ok $\mathcal X$ or $\mathfrak X$
 
$\frak X$
we had this discussion earlier actually lol
 
I can see on the star board
$\mathcal X$ looks too much like a swastika
I think do Carmo (?) has a $\mathcal X$ with a bar through it
or at least someone does
not mathfrak
the mathcal
 
so let $C_n = \Bbb Z/(8)$ for $n \geq 0$ and $0$ otherwise and define $d_n : C_n \to C_{n-1}$ by $x \bmod 8 \mapsto 4x \bmod 8$. Then you have a chain complex because the $d_n$ always compose to $0 \bmod 8$ and the homology at any $n$ is $\Bbb Z/(2)$ because $\ker d_n = \Bbb Z/(4)$ and $\operatorname{im} d_{n + 1} = \Bbb Z/(2)$ at any $n$... right?
(tell me if the language is wrong; does one talk about the homology at n?)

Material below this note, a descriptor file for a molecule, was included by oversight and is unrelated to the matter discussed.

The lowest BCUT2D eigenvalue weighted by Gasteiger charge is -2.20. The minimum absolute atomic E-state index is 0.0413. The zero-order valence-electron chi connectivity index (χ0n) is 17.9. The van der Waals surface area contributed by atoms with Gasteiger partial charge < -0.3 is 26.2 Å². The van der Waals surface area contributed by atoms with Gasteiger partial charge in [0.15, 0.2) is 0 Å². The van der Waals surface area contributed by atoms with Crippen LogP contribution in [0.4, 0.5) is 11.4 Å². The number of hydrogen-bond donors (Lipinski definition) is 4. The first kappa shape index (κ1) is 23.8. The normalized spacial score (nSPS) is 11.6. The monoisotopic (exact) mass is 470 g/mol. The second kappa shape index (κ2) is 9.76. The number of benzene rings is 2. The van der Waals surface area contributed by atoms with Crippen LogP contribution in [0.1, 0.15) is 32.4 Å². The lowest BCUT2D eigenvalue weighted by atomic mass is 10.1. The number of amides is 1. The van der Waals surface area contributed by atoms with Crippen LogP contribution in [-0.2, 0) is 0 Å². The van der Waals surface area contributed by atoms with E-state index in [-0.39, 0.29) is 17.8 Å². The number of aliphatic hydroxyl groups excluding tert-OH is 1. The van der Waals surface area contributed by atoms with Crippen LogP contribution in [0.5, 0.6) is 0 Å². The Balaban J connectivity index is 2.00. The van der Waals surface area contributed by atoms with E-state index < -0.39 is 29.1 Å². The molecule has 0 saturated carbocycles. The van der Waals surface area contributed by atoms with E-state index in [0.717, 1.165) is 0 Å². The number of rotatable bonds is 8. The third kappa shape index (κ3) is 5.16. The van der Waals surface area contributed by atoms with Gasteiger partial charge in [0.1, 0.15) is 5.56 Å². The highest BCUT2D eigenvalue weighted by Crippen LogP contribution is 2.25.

6:18 PM
(I suppose one should also show that the $d_n$ are $\Bbb Z/(8)$-module homomorphisms but it's obvious in this case)
 
I learned to day that the English names for the possible security clearances in Denmark are "restricted", "classified", "NATO secret" and "Cosmic top secret" (no joke, the last one is the actual official name for the top level of security clearance).
A shame I only need the second highest. Would have been cool be be able to call myself cosmic.
 
6:44 PM
People talking in LateX. What is this wonderful place?
 
7:20 PM
@Miksu sorry I was out. I wouldn't necessarily suggest buying Lang, this is hearsay and also the person probably had the idea in mind of using free pdfs (either through Springer which has many free ones up or possibly using other methods wink wink)
 
Hullo chat
 
7:46 PM
@BalarkaSen @ÉricoMeloSilva Sinai is teaching ergodic theory in the fall